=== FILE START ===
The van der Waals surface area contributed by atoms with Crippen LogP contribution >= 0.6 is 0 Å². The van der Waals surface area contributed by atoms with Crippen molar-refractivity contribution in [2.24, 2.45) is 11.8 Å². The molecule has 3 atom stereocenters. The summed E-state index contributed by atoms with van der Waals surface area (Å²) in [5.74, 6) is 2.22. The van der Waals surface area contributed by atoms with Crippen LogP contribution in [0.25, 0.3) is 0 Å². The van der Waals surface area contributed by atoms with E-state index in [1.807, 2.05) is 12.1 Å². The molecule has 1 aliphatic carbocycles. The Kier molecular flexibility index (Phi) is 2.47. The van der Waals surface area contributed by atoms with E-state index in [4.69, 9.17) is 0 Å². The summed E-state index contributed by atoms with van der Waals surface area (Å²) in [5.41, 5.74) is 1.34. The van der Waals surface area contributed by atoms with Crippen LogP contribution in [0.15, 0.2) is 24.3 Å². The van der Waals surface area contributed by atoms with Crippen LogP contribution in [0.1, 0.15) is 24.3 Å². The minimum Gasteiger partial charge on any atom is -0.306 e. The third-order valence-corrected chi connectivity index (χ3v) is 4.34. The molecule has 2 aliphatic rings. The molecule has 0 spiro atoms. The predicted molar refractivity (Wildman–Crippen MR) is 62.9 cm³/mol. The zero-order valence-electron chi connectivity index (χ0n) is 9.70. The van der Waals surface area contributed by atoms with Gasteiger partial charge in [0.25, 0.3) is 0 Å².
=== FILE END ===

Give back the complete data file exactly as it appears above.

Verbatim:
The van der Waals surface area contributed by atoms with Crippen LogP contribution >= 0.6 is 0 Å². The van der Waals surface area contributed by atoms with Crippen molar-refractivity contribution in [2.24, 2.45) is 11.8 Å². The molecule has 3 atom stereocenters. The summed E-state index contributed by atoms with van der Waals surface area (Å²) in [5.74, 6) is 2.22. The van der Waals surface area contributed by atoms with Crippen LogP contribution in [0.25, 0.3) is 0 Å². The van der Waals surface area contributed by atoms with E-state index in [1.807, 2.05) is 12.1 Å². The molecule has 1 aliphatic carbocycles. The Kier molecular flexibility index (Phi) is 2.47. The van der Waals surface area contributed by atoms with E-state index in [4.69, 9.17) is 0 Å². The summed E-state index contributed by atoms with van der Waals surface area (Å²) in [5.41, 5.74) is 1.34. The van der Waals surface area contributed by atoms with Crippen LogP contribution in [0.15, 0.2) is 24.3 Å². The van der Waals surface area contributed by atoms with Crippen LogP contribution in [0.1, 0.15) is 24.3 Å². The minimum Gasteiger partial charge on any atom is -0.306 e. The third-order valence-corrected chi connectivity index (χ3v) is 4.34. The molecule has 2 aliphatic rings. The molecule has 0 spiro atoms. The predicted molar refractivity (Wildman–Crippen MR) is 62.9 cm³/mol. The zero-order valence-electron chi connectivity index (χ0n) is 9.70. The van der Waals surface area contributed by atoms with Gasteiger partial charge in [0.25, 0.3) is 0 Å².